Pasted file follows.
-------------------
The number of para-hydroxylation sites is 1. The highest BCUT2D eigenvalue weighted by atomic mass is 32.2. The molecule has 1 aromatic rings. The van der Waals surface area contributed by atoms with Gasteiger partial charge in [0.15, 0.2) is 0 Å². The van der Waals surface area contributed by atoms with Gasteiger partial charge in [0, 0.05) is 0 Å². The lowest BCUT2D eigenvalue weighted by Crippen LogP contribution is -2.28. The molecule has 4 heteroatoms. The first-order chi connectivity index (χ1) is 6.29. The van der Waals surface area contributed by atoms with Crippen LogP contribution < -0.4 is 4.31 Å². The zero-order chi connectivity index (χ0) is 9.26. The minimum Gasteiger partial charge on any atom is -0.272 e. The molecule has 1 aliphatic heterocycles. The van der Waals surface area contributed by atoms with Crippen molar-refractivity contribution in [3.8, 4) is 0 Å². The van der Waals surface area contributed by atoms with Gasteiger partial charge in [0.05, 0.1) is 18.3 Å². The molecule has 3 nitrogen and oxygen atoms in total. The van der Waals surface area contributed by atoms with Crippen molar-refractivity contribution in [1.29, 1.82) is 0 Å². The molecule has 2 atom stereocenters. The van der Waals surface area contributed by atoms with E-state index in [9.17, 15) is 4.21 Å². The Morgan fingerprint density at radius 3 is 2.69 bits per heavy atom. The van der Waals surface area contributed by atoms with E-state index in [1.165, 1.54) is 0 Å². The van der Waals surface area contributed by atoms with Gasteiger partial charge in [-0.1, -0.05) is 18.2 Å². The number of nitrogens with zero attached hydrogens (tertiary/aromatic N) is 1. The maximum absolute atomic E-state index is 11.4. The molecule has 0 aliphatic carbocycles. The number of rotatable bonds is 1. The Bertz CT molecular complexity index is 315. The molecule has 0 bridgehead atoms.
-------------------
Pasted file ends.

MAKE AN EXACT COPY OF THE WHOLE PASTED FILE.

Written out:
The number of para-hydroxylation sites is 1. The highest BCUT2D eigenvalue weighted by atomic mass is 32.2. The molecule has 1 aromatic rings. The van der Waals surface area contributed by atoms with Gasteiger partial charge in [0.15, 0.2) is 0 Å². The van der Waals surface area contributed by atoms with Gasteiger partial charge in [0, 0.05) is 0 Å². The lowest BCUT2D eigenvalue weighted by Crippen LogP contribution is -2.28. The molecule has 4 heteroatoms. The first-order chi connectivity index (χ1) is 6.29. The van der Waals surface area contributed by atoms with Crippen LogP contribution < -0.4 is 4.31 Å². The zero-order chi connectivity index (χ0) is 9.26. The minimum Gasteiger partial charge on any atom is -0.272 e. The molecule has 1 aliphatic heterocycles. The van der Waals surface area contributed by atoms with Crippen molar-refractivity contribution in [3.8, 4) is 0 Å². The van der Waals surface area contributed by atoms with Gasteiger partial charge in [0.05, 0.1) is 18.3 Å². The molecule has 3 nitrogen and oxygen atoms in total. The van der Waals surface area contributed by atoms with Crippen molar-refractivity contribution in [1.29, 1.82) is 0 Å². The molecule has 2 atom stereocenters. The van der Waals surface area contributed by atoms with E-state index in [9.17, 15) is 4.21 Å². The Morgan fingerprint density at radius 3 is 2.69 bits per heavy atom. The van der Waals surface area contributed by atoms with E-state index in [1.165, 1.54) is 0 Å². The van der Waals surface area contributed by atoms with Gasteiger partial charge in [-0.1, -0.05) is 18.2 Å². The number of nitrogens with zero attached hydrogens (tertiary/aromatic N) is 1. The maximum absolute atomic E-state index is 11.4. The molecule has 0 aliphatic carbocycles. The number of rotatable bonds is 1. The Bertz CT molecular complexity index is 315. The molecule has 0 bridgehead atoms.